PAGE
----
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Movie Guide

January 17, 2003

7th Street (Not rated)

Director: Josh Pais. With Josh Pais and residents of 7th Street in Manhattan. (71 min.)

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Sterritt *** This highly personal documentary traces the changing folkways of a neighborhood in the Alphabet City section of lower Manhattan, as seen from the filmmaker's own idiosyncratic perspective. It's a lucid primer in everything from the perils of street-side crime to the downside of gentrification.

City of God (R)

Director: Fernando Meirelles. With Alexandre Rodrigues, Matheus Nachtergaele, Seu Jorge. (140 min.)

Sterritt ** See review.

Divine Intervention (Not rated)

Director: Elia Suleiman. With Elia Suleiman, Manal Khader, Nayef Fahoum Daher. (92 min.)

Sterritt *** See review.

A Guy Thing (PG-13)

Director: Chris Koch. With Jason Lee, Julia Stiles, Selma Blair, Diana Scarwid. (105 min.)

Sterritt * See review.

Kangaroo Jack (PG)

Director: David McNally. With Jerry O'Connell, Anthony Anderson, Estella Warren, Christopher Walken. (88 min.)

Sterritt * See review.

The Slaughter Rule (Not rated)

Directors: Andrew & Alex Smith. With Ryan Gosling, David Morse, Clea Duvall, Eddie Spears. (116 min.)

Sterritt *** A young man from a shattered family develops a complex relationship with an aging coach who recruits him for an amateur football team. This well-acted melodrama paints a convincing portrait of its Montana milieu, and its best scenes suggest real insights into the paradoxical attitudes toward masculinity and sexuality that American men often feel compelled to assume. The filmmakers could easily have trimmed half an hour of repetitious rowdiness, though.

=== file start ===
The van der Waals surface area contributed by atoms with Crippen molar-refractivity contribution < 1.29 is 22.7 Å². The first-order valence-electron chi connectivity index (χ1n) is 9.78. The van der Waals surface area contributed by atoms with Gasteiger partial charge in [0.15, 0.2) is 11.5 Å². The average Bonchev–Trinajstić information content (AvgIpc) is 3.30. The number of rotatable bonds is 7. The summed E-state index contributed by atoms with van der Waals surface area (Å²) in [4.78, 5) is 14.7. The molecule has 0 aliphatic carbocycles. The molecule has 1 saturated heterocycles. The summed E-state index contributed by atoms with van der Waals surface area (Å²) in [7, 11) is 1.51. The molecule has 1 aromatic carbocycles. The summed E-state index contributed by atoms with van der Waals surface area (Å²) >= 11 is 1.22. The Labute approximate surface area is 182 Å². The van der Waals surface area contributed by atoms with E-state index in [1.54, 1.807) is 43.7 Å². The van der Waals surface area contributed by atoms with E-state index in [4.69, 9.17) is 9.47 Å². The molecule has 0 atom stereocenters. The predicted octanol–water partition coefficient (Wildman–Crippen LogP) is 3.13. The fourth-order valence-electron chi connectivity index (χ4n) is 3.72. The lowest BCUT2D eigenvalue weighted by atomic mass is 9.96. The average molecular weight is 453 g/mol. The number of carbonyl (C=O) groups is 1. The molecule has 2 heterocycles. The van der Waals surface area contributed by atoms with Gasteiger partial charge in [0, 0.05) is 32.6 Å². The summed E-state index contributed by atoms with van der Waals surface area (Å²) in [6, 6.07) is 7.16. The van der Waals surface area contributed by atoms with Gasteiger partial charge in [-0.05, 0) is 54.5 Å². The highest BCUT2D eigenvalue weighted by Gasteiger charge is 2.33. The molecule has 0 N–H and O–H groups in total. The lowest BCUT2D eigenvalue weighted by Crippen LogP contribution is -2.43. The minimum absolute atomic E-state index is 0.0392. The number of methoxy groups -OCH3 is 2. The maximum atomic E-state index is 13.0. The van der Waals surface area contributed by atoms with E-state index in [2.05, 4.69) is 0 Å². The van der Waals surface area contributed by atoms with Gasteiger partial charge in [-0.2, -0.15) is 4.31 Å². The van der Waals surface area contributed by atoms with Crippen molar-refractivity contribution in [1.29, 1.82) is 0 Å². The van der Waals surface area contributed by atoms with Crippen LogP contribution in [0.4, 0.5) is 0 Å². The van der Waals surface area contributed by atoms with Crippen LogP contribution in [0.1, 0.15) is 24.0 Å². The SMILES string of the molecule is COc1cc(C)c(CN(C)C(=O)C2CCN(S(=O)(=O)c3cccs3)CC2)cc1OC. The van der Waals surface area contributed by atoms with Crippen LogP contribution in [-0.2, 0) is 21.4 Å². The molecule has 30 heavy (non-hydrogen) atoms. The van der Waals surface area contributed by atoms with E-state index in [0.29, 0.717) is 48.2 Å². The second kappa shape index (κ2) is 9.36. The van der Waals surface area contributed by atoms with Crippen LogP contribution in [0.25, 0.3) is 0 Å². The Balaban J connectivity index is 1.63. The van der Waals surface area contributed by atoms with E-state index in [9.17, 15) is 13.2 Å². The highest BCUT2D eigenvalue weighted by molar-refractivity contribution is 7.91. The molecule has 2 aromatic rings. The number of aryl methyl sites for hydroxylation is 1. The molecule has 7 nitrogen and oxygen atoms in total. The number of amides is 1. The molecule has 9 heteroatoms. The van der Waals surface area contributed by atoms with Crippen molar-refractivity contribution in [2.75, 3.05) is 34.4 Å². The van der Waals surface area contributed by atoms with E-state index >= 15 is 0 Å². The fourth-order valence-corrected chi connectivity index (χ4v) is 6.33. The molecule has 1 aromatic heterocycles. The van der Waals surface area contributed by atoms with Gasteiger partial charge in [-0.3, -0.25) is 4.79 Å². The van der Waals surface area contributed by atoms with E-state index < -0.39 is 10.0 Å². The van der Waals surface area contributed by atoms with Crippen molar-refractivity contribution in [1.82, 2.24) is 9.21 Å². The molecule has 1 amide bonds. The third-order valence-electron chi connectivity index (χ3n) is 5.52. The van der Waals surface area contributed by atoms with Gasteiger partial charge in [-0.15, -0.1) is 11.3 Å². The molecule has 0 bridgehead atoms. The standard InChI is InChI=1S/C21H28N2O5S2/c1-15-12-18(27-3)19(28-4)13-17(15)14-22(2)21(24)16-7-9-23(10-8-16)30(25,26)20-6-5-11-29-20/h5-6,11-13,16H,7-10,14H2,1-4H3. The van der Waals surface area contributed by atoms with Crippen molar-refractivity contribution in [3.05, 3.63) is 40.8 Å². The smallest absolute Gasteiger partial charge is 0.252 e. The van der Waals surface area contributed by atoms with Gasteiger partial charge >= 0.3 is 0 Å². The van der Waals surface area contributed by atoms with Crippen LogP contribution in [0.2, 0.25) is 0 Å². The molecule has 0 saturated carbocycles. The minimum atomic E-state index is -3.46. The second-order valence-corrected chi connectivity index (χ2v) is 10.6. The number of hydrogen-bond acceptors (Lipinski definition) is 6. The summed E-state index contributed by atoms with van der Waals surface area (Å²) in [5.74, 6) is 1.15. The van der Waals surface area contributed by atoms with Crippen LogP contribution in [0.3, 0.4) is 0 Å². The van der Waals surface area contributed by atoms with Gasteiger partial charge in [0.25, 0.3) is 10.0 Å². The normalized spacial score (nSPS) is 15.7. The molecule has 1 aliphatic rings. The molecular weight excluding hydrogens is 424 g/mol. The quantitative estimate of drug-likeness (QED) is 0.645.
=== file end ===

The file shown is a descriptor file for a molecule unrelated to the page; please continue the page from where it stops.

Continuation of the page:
25th Hour (R)

Director: Spike Lee. With Edward Norton, Rosario Dawson, Philip Seymour Hoffman, Brian Cox. (134 min.)

Sterritt **** A young drug dealer tries to come to terms with his past on the day before he leaves for a seven-year prison term. The film is flawed by implausible psychology and moments of weak acting. But it's more than redeemed by Lee's passionate ideas about America, which he sees as plagued by evils of violence and materialism, yet unbounded in its possibilities. He's a unique filmmaker, and this uneven drama is truly one of a kind.

Staff ***1/2 Intelligent, well-acted, humanistic.

Sex/Nudity: 9 scenes with innuendo; 1 scene of couple in bathtub. Violence: 3 scenes, including brutal beatings. Profanity: 169 harsh expressions. Drugs: 18 scenes of drinking, smoking. 1 scene with illegal drugs.

About Schmidt (R)

Director: Alexander Payne. With Jack Nicholson, Hope Davis, Dermot Mulroney, Kathy Bates. (125 min.)

Sterritt *** After his wife's unexpected death, a retired man rethinks his future and reevaluates his past while traveling across the Midwest to his daughter's wedding. Nicholson's acting is awesome, and Payne and co-writer Jim Taylor haven't lost their ear for the empty aphorisms of middle-class speech.

Staff *** Jack truly is back, bittersweet, touching.

Sex/Nudity: 1 scene of partial nudity. Violence: 1 instance of a brief tussle. Profanity: 12 expressions, sometimes harsh. Drugs: 8 scenes with drinking; 1 with prescription drugs.

Adaptation (R)

Director: Spike Jonze. With Nicolas Cage, Meryl Streep, Chris Cooper, Brian Cox. (114 min.)

Sterritt *** A fictional doppelgänger of real-life screenwriter Charlie Kaufman struggles to write the screenplay of this film, dogged by the success of his (totally fictional) twin brother and spurred by his bashful admiration for the journalist who wrote the nonfiction book he's trying to adapt. The film is less confusing than it sounds, and it's great mazelike fun until it bogs down in familiar chase-picture conventions near the end.

Staff *** Original, clever, disappointing third act.

Sex/Nudity: 9 scenes with sexual activity, including partial nudity. Violence: 2 car crashes, gator attack, and gunshots. Profanity: 30 instances of profanity. Drugs: 19 scenes with smoking, alcohol.

Antwone Fisher (PG-13)

Director: Denzel Washington. With Derek Luke, Joy Bryant, Washington. (117 min.)